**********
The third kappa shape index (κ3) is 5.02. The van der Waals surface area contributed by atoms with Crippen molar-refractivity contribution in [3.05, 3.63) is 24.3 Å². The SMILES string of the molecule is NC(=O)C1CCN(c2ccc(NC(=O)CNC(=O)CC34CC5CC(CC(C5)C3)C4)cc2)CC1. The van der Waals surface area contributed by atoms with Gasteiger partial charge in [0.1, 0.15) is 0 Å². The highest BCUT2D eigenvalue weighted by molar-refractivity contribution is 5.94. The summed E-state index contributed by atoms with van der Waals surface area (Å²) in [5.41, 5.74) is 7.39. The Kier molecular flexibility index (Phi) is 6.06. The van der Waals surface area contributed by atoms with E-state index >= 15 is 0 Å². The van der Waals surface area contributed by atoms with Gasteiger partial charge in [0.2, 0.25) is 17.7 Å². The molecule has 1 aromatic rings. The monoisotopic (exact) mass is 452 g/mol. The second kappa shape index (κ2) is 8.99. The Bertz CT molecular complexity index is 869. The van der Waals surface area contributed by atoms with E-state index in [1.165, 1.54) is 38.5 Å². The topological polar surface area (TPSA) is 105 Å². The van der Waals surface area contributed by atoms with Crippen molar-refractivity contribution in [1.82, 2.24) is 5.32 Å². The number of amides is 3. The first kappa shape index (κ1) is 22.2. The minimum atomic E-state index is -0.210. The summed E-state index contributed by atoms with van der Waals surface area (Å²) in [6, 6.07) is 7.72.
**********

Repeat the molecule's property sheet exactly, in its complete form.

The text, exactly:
The third kappa shape index (κ3) is 5.02. The van der Waals surface area contributed by atoms with Crippen molar-refractivity contribution in [3.05, 3.63) is 24.3 Å². The SMILES string of the molecule is NC(=O)C1CCN(c2ccc(NC(=O)CNC(=O)CC34CC5CC(CC(C5)C3)C4)cc2)CC1. The van der Waals surface area contributed by atoms with Gasteiger partial charge in [0.1, 0.15) is 0 Å². The highest BCUT2D eigenvalue weighted by molar-refractivity contribution is 5.94. The summed E-state index contributed by atoms with van der Waals surface area (Å²) in [5.41, 5.74) is 7.39. The Kier molecular flexibility index (Phi) is 6.06. The van der Waals surface area contributed by atoms with E-state index >= 15 is 0 Å². The van der Waals surface area contributed by atoms with Gasteiger partial charge in [0.2, 0.25) is 17.7 Å². The molecule has 1 aromatic rings. The monoisotopic (exact) mass is 452 g/mol. The second kappa shape index (κ2) is 8.99. The Bertz CT molecular complexity index is 869. The van der Waals surface area contributed by atoms with E-state index in [1.165, 1.54) is 38.5 Å². The topological polar surface area (TPSA) is 105 Å². The van der Waals surface area contributed by atoms with Crippen molar-refractivity contribution in [1.82, 2.24) is 5.32 Å². The number of amides is 3. The first kappa shape index (κ1) is 22.2. The minimum atomic E-state index is -0.210. The summed E-state index contributed by atoms with van der Waals surface area (Å²) in [6, 6.07) is 7.72.